Daniel Wu is a busy guy. Really busy.
For starters, there’s his work: a veteran of over 60 films, Wu stars in several per year, a career that takes him from Hong Kong to South Africa to Ireland to Louisiana and back again, often all in the space of a few short months. Then there’s his hit TV show Into the Badlands, where he not only plays the lead role, but produces as well. And, most importantly, there’s family: his supermodel wife Lisa S. and their 4-year-old daughter Raven.
“After doing it for 20 years, you figure out a way to balance it all together,” Wu says calmly. He’s on the phone from Cape Town, South Africa, where he’s shooting the most recent iteration of the long-running Tomb Raider action-movie franchise. While others might burn out with the busy schedule, Wu sounds unruffled by all the busy-ness of the film business. “The great thing about my job is that it’s very intense for a short period of time,” he says. “And then when you’re done, you can relax.”
It’s that constant balance between intensity and calm that defines not only what Wu does, but who he is. “If I had to keep a regular pace, like a steady job all the way through, I don’t know if I could handle that as much,” he says. “But I think these short spurts like this are much more tolerable for me personally. I do enjoy working in this way. So I may not see my family that much when I’m shooting, but then I’ll see them every day for three months, so I have some time between.”
The son of Mandarin-speaking parents who emigrated across the Pacific from Shanghai to San Francisco, Wu’s life has always been something of a balancing act: between two cultures, two languages, two worlds. Even in his career, Wu has always been more than just an actor — he’s an actor who’s also a martial-arts action hero, the natural successor to Bruce Lee, Jackie Chan, Jet Li, and Donnie Yen, a master of kicks and punches, a fantasy fighter tasked with creating the illusion of superhuman skill in every scene.
“I equate it to being a professional athlete,” Wu says. “It’s a very serious physical commitment. You do all this acting preparation, but you also have this whole physical component where you have to get your body ready for the shoot, and then be able to endure the entire length of the shoot.”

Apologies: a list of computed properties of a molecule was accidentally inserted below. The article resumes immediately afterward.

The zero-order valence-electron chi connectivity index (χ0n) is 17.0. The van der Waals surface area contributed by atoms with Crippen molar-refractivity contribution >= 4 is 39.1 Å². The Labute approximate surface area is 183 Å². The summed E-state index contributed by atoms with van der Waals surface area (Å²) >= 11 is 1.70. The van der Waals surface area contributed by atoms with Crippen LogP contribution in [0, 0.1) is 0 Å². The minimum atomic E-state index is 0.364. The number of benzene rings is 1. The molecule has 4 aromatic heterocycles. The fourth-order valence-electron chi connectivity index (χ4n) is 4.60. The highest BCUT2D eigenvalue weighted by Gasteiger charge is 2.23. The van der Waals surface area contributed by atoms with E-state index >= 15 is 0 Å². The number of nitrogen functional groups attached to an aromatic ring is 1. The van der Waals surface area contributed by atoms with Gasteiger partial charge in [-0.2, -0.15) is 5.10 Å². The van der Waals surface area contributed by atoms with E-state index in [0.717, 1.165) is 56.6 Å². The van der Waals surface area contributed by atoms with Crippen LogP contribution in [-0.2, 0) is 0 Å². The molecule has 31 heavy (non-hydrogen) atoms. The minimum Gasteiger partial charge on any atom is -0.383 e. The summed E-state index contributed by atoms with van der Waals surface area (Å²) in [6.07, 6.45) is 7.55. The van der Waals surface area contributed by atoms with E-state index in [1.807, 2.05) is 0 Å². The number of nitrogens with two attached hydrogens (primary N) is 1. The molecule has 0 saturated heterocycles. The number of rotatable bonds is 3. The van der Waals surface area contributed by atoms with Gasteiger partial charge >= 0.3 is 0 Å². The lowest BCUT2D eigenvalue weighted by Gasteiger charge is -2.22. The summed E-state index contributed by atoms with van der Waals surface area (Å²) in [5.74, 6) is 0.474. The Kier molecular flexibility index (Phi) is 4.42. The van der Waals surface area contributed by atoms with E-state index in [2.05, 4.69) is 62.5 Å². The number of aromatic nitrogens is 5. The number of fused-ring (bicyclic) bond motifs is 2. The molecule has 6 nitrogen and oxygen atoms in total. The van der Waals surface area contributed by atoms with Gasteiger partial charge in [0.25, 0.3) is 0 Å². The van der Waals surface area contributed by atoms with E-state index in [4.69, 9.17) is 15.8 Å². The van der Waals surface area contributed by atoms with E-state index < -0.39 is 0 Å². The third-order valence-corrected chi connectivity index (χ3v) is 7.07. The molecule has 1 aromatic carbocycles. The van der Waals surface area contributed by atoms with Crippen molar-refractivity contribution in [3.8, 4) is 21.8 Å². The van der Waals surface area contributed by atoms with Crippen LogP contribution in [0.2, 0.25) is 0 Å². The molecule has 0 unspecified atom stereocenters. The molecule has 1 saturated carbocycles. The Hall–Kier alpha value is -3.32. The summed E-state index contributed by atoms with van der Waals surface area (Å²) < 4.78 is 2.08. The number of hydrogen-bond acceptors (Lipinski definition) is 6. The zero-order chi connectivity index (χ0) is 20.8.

It’s this training that Wu credits as helping him to maintain his balance through the turbulence that naturally accompanies life in the spotlight. “I believe martial arts training has made me who I am as a person,” he says. “The ability to persevere, endure through things, to push back on things. When you’re in a ring sparring with someone, and your back is in a corner, and it’s just you and him, you have to figure out a way to get out of it. So if you’re facing adversity at work, or adversity in life, those lessons you learn help you with that.”
With that kind of mentality, it’s somewhat surprising to hear that Wu’s career was as much about being in the right place at the right time as it was about hard work and determination. “When I [first] went to Hong Kong, I wasn’t expecting to stay that long,” he says. “It was a college graduation trip — to see the handover. I was going to travel around for two or three months and then head back home and look for a job. The movie business found me while I was there and I never left.”
Twenty years later, Wu acknowledges that staying was a good choice, not only from a career perspective, but from a cultural one as well. “I think going to Hong Kong and being there — it’s the motherland, the homeland — and I was able to go back and be Chinese, not even just Chinese American, be Chinese, and absorb my culture that way.”
Now, however, Wu feels his life is less about East or West, and more about East and West. “My mom always used to say, ‘You’re a person of the world,’” he says. “I feel I can go anywhere and get along with any culture because I respect other cultures. And so it’s not just an East-West thing. I think the East-West thing made me find a balance in life, but it made me realize how beautiful this world is, and how beautiful other cultures and peoples are, and I wanted to go out and explore that and absorb it.”
Indeed, much of Wu’s work can be viewed as a kind of reflection of this central idea: that if you take the best of East and West, China and America, drama and action, English and Mandarin, you can blend it into something fresh, new, and completely engrossing.
Case in point: Into the Badlands. Wu plays Sunny, a reluctant martial-arts assassin who’s the deadliest killer in a world chock full of them. “It’s meant to be a mashup of different kinds of cult genres,” Wu says. Among the most obvious: steampunk, sci-fi, post-apocalyptic Mad Max-style worlds, a smorgasbord of martial arts from various parts of Asia. There’s even a dash of horror now and then — just enough to keep the audience wondering what’s going to happen next.
“It’s a very difficult balance,” Wu says. “[But] it’s all kind of seamless — it kind of flows really perfectly into all these different things. So it’s constantly changing and morphing. And that was one of our goals of the show, to try and take all those elements, to push the envelope with it, and create our own genre.”
Creating something of his own has become a lot more important lately, as Wu enjoys fatherhood and family life. “That’s the most important priority for me, making sure they’re all good,” he says. “Being a father [became] the most important thing to me and the career took a back seat for the first time in my life.”
As a result, balance has taken on a new definition. “I’ve calmed down with age, and also with having a kid,” Wu says. “I’ve realized you have to enjoy life and be in the moment. I’m just kind of organically letting life come to me and when the right time comes and it feels right, I’ll go for it. But I’m not trying to plan or predict the path anymore.”
Chinese Text by Cherry Chen English Text by James Dolan